Together, these charts expose a diachronic change, which suggests that with time, speakers increasingly opted for positive rhetoric and distanced themselves from negative rhetoric.
Moving forward in the analysis, chart 10.3 confirms that the attention paid to justification varied from 5% to 33%, without pattern, leaving behind the nature of the conflict, political affiliation or historical precedent. It can be suggested that the current political situation and the personality of the speaker possibly played a major role in determining the significance of justification of war.
A positive development is seen in chart 10.4 showing the use of audience involvement strategies, specifically 1st person plural, rhetorical questions and let’s/let, proving a 40% increase over time.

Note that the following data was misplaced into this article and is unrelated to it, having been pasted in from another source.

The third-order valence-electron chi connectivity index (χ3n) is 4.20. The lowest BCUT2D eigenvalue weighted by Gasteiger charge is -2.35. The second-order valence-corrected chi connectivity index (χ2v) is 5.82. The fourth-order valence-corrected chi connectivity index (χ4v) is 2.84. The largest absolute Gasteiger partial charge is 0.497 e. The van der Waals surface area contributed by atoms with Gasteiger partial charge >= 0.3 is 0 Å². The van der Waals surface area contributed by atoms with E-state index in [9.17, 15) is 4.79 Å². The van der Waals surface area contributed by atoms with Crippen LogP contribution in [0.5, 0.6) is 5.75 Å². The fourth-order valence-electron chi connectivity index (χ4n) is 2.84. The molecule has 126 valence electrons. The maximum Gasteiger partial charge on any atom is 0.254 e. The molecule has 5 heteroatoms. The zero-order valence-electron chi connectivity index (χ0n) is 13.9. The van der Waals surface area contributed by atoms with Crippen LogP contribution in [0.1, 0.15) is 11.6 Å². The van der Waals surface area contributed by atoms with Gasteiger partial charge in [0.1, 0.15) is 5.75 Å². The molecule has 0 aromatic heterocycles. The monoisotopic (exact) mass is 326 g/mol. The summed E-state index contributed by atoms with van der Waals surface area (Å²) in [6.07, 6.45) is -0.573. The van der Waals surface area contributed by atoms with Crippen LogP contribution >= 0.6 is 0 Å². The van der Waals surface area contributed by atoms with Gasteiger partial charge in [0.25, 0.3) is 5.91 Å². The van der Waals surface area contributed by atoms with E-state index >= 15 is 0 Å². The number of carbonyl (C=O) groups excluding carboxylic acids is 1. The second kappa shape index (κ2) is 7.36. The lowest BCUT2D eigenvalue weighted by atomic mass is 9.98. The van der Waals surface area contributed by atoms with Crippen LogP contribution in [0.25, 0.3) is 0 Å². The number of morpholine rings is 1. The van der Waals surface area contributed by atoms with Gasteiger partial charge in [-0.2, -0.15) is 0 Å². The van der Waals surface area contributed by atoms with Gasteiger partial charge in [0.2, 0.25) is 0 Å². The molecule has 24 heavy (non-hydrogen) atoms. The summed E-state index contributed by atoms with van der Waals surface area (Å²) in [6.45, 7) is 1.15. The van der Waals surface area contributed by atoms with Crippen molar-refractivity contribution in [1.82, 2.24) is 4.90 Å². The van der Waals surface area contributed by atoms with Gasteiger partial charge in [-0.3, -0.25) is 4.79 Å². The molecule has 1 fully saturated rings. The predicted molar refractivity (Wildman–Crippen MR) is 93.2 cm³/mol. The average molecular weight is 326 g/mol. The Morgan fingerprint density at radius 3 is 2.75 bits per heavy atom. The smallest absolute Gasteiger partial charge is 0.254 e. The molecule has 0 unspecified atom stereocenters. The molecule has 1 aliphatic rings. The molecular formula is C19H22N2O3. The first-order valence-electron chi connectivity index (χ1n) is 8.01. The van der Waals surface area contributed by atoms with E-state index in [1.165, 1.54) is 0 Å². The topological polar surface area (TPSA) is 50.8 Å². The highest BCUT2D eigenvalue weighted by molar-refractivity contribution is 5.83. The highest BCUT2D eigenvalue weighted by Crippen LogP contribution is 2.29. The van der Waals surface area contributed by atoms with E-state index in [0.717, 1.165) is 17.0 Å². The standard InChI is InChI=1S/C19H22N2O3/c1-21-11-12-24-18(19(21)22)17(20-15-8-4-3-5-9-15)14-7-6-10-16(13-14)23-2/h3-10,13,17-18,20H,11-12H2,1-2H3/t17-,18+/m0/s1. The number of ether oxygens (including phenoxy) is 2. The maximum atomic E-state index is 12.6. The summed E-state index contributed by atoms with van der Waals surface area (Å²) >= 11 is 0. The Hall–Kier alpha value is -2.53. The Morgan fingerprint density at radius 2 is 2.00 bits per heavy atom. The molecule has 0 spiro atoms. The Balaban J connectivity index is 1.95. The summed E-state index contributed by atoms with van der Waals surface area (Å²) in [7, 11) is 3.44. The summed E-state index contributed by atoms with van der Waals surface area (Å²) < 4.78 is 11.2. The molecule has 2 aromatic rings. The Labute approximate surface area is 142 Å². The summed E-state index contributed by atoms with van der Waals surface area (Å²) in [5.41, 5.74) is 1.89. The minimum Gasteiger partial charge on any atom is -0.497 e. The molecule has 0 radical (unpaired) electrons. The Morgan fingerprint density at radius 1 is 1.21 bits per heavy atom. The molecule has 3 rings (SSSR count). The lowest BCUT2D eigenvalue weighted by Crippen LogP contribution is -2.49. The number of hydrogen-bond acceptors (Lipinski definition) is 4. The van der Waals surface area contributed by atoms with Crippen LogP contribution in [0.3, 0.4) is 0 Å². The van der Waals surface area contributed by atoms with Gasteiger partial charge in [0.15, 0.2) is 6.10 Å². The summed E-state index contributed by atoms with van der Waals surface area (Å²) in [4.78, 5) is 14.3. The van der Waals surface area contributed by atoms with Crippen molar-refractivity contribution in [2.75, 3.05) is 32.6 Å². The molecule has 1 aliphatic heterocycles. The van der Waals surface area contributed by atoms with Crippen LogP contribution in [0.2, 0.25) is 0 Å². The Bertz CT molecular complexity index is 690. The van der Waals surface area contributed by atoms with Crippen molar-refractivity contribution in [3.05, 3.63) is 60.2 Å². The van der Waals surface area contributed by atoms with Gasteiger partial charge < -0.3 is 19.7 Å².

The appeal to American values is illustrated in chart 10.5, showing perhaps the most significant and unanimous trend. From Lincoln to Obama, there has been a steady increase of appeal to American values, with the exception of Truman, who used our 49 times and appears as an anomaly in the chart, but still in the right direction.
This statistic further suggests that presidents have increasingly employed the appeal to American values, as one of the tools to get their war message across to the audience. This can possibly indicate that the audience itself is becoming increasingly responsive to such appeals, revealing a heightened sense of nationalism and patriotism.